Class Vs Struct in Swift

In this article we will go through the differences between Class and Struct in Swift.
We will consider all the differences but will take a deep dive into the main difference. i.e. The Class is reference type whereas Struct is value type in Swift. By this I mean that the Class instances are hold as addresses whereas Struct instances are hold as values in memory, and passed around as references and values respectively in your code. This is the root difference due to which many other differences occur in the way Class and Struct behave in Swift.

Lets dive into this difference.

Consider the following Class

class PersonClass {
    var firstName = ""
    var lastName = ""
}

Next we will create the instance of PersonClass, change its properties and assign it to anther instance of PersonClass.

var firstPerson = PersonClass()
    firstPerson.firstName = "Sadiq"
    firstPerson.lastName = "Aadil"
var secondPerson = firstPerson

Lets now change firstName of secondPerson instance.

secondPerson.firstName = "Nehal"

Will the firstName of firstPerson get changed due to this?
YES!. We can print firstPerson.firstName to confirm this.

print(firstPerson.firstName)

Screen Shot 2017-07-19 at 5.26.20 PM.png

This is what happens with a type that is stored as reference rather than value. When you assign one reference type to another, what actually gets assigned is the reference. Both assignee and assigned instance point to same instance.
I would like to add one more thing here, before moving on to Struct. What happens if instead of defining firstPerson as var I define it with let constant. Will I be able to change its properties firstName and lastName? YES! Because for reference types, let means the reference must remain constant. In other words, you can’t change the instance the constant references, but you can mutate the instance itself.

let firstPerson = PersonClass()
    firstPerson.firstName = "Sadiq" // OK with Class. Not with Struct.
    firstPerson.lastName = "Aadil" // OK with Class. Not with Struct.
let scondPerson = PersonClass()
    firstPerson = scondPerson // Error: cannot assign to value: 'firstPerson' is a 'let' constant

Lets now see the counterpart, value type, Struct.

We will consider the same example with struct, and you will see how Struct instances behave.

Lets define the Struct, PersonStruct

struct PersonStruct {
    var firstName = ""
    var lastName = ""
}

Ww will now create an instance of PersonStruct, change its properties and assign to the second instance of PersonStruct.

var firstStructPerson = PersonStruct()
    firstStructPerson.firstName = "Sadiq"
    firstStructPerson.lastName = "Aadil"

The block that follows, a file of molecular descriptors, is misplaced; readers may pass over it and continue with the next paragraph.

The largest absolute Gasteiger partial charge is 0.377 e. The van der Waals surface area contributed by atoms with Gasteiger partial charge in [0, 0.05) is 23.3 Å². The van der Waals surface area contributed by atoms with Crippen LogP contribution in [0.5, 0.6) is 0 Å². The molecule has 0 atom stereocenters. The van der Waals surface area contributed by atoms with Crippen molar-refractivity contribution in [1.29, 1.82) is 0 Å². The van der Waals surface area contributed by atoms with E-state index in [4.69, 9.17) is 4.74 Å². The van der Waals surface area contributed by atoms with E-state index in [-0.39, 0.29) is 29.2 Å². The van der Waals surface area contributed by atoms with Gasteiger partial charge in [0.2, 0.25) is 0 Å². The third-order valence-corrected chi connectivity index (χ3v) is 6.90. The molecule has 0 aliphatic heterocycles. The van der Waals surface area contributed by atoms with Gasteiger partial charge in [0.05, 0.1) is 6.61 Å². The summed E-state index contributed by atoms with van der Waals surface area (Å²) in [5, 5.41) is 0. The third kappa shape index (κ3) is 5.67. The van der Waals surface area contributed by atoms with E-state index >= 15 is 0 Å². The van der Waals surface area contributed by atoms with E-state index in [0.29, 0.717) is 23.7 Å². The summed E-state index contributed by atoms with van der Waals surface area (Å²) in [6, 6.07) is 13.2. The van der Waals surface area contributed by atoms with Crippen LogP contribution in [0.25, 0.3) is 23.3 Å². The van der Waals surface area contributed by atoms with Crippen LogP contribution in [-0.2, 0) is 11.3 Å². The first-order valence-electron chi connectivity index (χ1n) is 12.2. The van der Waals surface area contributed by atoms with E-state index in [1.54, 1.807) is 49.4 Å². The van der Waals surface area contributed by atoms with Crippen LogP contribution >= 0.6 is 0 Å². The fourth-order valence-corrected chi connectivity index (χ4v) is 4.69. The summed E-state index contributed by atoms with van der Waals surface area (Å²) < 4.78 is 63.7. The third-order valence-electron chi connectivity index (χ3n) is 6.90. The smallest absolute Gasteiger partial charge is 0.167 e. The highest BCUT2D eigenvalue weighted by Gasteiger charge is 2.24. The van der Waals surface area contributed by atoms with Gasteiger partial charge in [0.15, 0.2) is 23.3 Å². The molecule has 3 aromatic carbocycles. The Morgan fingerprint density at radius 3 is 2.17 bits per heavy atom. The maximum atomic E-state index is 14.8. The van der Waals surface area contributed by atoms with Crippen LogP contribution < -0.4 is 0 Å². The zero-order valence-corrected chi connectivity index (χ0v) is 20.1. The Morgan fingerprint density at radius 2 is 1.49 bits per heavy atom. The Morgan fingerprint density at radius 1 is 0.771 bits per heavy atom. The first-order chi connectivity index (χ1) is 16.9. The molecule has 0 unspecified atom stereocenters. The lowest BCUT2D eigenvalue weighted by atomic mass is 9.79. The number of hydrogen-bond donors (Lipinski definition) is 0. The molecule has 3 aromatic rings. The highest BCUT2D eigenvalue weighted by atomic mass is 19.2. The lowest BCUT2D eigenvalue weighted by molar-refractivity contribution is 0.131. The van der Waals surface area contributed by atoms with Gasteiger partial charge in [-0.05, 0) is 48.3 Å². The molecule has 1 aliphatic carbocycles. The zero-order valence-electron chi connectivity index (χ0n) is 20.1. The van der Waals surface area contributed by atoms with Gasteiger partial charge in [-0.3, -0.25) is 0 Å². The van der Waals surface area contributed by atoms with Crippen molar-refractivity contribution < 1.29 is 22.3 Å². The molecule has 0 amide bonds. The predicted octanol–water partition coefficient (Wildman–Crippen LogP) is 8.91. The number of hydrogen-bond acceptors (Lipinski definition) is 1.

var seconStructPerson = firstStructPerson

We will now change firstName of seconStructPerson.

seconStructPerson.firstName = "Nehal"

Will the above assignment change the firstName of firstStructPerson. NO!! This is what happens when you assign a value type to another. The value actually gets copied into the assigned instance and both are maintained as separate entities.
We can confirm this printing firstStructPerson.firstName.

print(firstStructPerson.firstName)

Screen Shot 2017-07-19 at 6.08.05 PM

Lets face the same question that we faced with Class. What happens if instead of defining firstStructPerson as var I define it with let constant. Will I be able to change its properties firstName and lastName? NO!. This time the answer is NO.

let firstStructPerson = PersonStruct()
firstStructPerson.firstName = "Sadiq" //Error: cannot assign to property: 'firstStructPerson' is a 'let' constant

firstStructPerson.lastName = "Aadil" //Error: cannot assign to property: 'firstStructPerson' is a 'let' constant

For value types, let means the instance must remain constant. No properties of the instance will ever change, regardless whether the property is declared with let or var

So, that was the main difference between Class and Struct. Few derived differences because of this difference are

  • Reference counting allows more than one reference to a class instance.
  • For Class we have identity operators === and !== which are used to check whether two variables or constants refer to the same instance of Class. The question for identity operators does not arise for Struct because two different Struct variables or constants can not point to same instance. You can try applying identity operator to Struct types. You will get compile time error.

Another difference between Class and Struct is that you get a Memberwise Initializersr for Struct but not for Class. For example though we have not defined any initializer for PersonStruct, we can initialize a person like this

var aPerson = PersonStruct(firstName: "Sadiq", lastName: "Aadil")

This is not possible with Class.
There are some other differences, which I hope don’t require any explanations.
These are the differences I am referring from Apple Docs. Classes have the following capabilities which Structs don’t have.

  • Inheritance enables one class to inherit the characteristics of another.
  • Type casting enables you to check and interpret the type of a class instance at runtime.
  • Deinitializers enable an instance of a class to free up any resources it has assigned.
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